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Injury Risk Investigation of the Small, Rear-seat Occupant in Side Impact
- Richard M. Morgan - George Washington Univ. ,
- Lilly Nix - George Washington Univ. ,
- Cing-Dao Kan - George Washington Univ. ,
- Vinay Nagabhushana - George Washington Univ. ,
- Kurt Shanks - Hyundai-Kia America Technical Center Inc ,
- Ravi Tangirala - Hyundai-Kia America Technical Center Inc ,
- Paul Scullion - Global Automakers ,
- Richard M. Morgan - George Washington Univ ,
- Lilly Nix - George Washington Univ ,
- Cing-Dao Kan - George Washington Univ ,
- Vinay Nagabhushana - George Washington Univ
ISSN: 1946-3995, e-ISSN: 1946-4002
Published April 16, 2012 by SAE International in United States
Citation: Morgan, R., Scullion, P., Nix, L., Kan, C. et al., "Injury Risk Investigation of the Small, Rear-seat Occupant in Side Impact," SAE Int. J. Passeng. Cars - Mech. Syst. 5(1):61-75, 2012, https://doi.org/10.4271/2012-01-0092.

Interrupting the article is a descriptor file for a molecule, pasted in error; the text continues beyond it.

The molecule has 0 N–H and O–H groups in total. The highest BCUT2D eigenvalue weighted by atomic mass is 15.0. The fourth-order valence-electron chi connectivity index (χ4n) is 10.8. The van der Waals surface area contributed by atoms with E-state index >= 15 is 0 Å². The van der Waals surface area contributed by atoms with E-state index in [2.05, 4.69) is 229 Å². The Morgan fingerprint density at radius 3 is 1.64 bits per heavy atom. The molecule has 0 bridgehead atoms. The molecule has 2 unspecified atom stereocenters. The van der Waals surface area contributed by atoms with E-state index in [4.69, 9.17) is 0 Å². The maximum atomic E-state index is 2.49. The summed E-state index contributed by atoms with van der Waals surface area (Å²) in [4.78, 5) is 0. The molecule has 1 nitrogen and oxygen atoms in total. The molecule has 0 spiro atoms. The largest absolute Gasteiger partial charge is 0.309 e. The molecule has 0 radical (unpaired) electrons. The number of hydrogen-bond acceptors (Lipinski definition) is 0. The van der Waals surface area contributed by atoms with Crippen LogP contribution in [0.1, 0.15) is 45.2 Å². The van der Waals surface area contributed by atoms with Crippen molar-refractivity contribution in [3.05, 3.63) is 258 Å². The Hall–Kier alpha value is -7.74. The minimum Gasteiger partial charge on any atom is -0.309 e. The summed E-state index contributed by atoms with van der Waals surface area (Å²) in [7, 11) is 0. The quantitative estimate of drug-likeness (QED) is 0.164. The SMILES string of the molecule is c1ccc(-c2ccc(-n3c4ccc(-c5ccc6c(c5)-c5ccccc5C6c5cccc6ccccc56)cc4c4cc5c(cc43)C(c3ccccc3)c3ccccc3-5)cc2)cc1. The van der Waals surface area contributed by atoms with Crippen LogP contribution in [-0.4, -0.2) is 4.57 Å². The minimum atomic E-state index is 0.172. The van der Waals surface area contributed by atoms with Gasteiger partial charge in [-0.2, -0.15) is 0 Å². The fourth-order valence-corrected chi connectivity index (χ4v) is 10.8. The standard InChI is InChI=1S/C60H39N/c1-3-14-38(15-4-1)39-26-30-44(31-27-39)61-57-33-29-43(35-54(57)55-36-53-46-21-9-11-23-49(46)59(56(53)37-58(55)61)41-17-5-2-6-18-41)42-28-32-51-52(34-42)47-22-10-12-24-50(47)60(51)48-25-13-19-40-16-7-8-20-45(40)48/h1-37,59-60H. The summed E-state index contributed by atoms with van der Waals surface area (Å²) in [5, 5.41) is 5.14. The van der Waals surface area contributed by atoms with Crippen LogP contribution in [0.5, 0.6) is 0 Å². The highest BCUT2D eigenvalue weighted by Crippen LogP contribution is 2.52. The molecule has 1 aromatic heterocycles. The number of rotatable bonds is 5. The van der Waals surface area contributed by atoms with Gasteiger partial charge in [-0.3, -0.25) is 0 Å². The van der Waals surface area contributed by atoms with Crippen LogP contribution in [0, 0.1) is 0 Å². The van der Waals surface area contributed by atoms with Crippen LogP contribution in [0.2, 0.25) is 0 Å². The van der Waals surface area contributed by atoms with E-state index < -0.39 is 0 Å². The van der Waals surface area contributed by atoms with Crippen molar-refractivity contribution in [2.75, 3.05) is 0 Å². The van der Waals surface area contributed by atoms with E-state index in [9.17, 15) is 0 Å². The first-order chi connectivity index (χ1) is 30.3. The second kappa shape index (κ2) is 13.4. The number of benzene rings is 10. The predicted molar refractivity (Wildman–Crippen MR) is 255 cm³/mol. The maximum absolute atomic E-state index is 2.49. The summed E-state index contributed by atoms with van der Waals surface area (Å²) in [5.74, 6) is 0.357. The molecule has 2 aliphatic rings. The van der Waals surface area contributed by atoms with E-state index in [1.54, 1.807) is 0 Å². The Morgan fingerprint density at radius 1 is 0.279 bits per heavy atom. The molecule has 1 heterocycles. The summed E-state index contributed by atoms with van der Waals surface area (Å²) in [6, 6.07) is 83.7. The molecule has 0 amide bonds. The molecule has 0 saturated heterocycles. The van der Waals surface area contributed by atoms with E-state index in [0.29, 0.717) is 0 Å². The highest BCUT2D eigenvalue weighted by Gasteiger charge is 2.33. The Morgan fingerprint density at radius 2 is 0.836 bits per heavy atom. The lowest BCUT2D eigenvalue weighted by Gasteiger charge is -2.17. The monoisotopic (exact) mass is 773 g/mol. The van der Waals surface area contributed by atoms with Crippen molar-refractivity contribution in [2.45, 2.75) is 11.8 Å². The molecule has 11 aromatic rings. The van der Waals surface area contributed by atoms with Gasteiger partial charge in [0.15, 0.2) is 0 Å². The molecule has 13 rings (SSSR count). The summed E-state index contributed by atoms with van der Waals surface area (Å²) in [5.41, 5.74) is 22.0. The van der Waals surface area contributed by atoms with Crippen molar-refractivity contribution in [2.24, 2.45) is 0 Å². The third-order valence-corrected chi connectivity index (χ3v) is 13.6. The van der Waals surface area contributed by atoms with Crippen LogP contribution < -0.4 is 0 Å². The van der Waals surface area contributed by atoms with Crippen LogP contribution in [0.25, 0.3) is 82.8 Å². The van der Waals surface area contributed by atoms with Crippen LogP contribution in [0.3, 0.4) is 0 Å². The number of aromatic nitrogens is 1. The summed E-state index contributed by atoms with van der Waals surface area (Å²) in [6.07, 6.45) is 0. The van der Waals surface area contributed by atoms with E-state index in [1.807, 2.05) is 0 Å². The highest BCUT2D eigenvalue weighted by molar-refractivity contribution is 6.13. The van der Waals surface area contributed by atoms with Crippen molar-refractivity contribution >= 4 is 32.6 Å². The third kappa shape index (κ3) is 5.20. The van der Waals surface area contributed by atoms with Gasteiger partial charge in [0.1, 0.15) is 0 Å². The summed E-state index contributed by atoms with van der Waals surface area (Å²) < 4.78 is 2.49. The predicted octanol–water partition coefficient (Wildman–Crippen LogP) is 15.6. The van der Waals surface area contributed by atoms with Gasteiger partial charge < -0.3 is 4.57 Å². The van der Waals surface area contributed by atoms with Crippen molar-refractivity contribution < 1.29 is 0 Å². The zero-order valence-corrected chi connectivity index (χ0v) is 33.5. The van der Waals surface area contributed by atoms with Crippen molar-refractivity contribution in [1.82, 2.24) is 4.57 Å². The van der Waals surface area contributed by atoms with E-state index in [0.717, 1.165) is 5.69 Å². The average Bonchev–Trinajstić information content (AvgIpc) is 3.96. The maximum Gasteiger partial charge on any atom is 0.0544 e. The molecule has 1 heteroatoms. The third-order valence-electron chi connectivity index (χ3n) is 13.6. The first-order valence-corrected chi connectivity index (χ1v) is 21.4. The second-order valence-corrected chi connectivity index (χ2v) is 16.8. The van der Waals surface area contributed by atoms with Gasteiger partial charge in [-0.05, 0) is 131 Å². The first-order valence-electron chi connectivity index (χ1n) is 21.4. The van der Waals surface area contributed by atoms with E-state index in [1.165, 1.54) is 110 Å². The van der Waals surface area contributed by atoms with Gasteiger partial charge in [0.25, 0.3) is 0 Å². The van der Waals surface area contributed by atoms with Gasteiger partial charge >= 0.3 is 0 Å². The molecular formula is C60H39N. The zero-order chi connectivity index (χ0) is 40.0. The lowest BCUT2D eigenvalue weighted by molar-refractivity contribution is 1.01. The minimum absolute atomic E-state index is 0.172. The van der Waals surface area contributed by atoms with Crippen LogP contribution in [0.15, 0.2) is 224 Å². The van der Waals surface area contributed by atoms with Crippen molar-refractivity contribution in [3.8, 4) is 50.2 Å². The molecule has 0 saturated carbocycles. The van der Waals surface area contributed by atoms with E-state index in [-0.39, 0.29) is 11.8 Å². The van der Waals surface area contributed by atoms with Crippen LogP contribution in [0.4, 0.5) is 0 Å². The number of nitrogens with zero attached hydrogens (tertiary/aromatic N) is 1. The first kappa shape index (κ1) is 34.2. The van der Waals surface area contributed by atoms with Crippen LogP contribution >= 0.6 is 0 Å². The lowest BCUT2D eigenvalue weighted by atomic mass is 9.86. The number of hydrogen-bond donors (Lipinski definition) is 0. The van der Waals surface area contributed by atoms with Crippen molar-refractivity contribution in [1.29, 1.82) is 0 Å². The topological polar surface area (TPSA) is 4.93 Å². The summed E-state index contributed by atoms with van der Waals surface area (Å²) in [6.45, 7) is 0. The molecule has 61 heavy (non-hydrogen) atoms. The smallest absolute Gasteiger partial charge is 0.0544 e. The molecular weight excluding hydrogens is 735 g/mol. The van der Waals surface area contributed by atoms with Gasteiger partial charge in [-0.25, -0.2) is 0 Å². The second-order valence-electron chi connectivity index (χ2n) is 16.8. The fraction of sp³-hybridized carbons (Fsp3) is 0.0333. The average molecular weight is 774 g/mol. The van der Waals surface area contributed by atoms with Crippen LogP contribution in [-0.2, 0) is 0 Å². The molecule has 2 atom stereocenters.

For children seated next to the struck side, real-world crash outcome was determined for the rear-seat of passenger vehicles over the entire range of side impact crash severities. The method was first to calculate the actual risk for an occupant based on field data. The data sources were non-rollover, tow-away crashes from the 1997 - 2009 National Automotive Sampling System. By limiting the struck passenger vehicle to model year 1985 or newer, field data were identified for a total of 588 children. In all crashes, the child was seated in the rear-seat area on the struck side of the passenger vehicle. A matrix of MADYMO model simulations calculated the response of child dummies over the entire range of the field data. Age-dependent, moderate-to-serious (AIS ≥ 2) injury risk curves were derived and evaluated for children in side impact. Risks to the children were calculated by combining the derived child risk curves with the MADYMO model simulations. The evaluations were conducted from the point of view of an aggregate approximation of AIS ≥ 2 injury rates across the crash severity range for the entire child group of all ages. The results were that the simulations and biomechanical injury risks reasonably matched the actual NASS-CDS-based trauma risks. For all children, the accumulated injury risk approximation was 10.66% and the field-based approximation was 10.73%. This field-based methodology focuses occupant safety design toward a more far-reaching system approach where the entire range of side-impact crash severities and occupant variability are considered.
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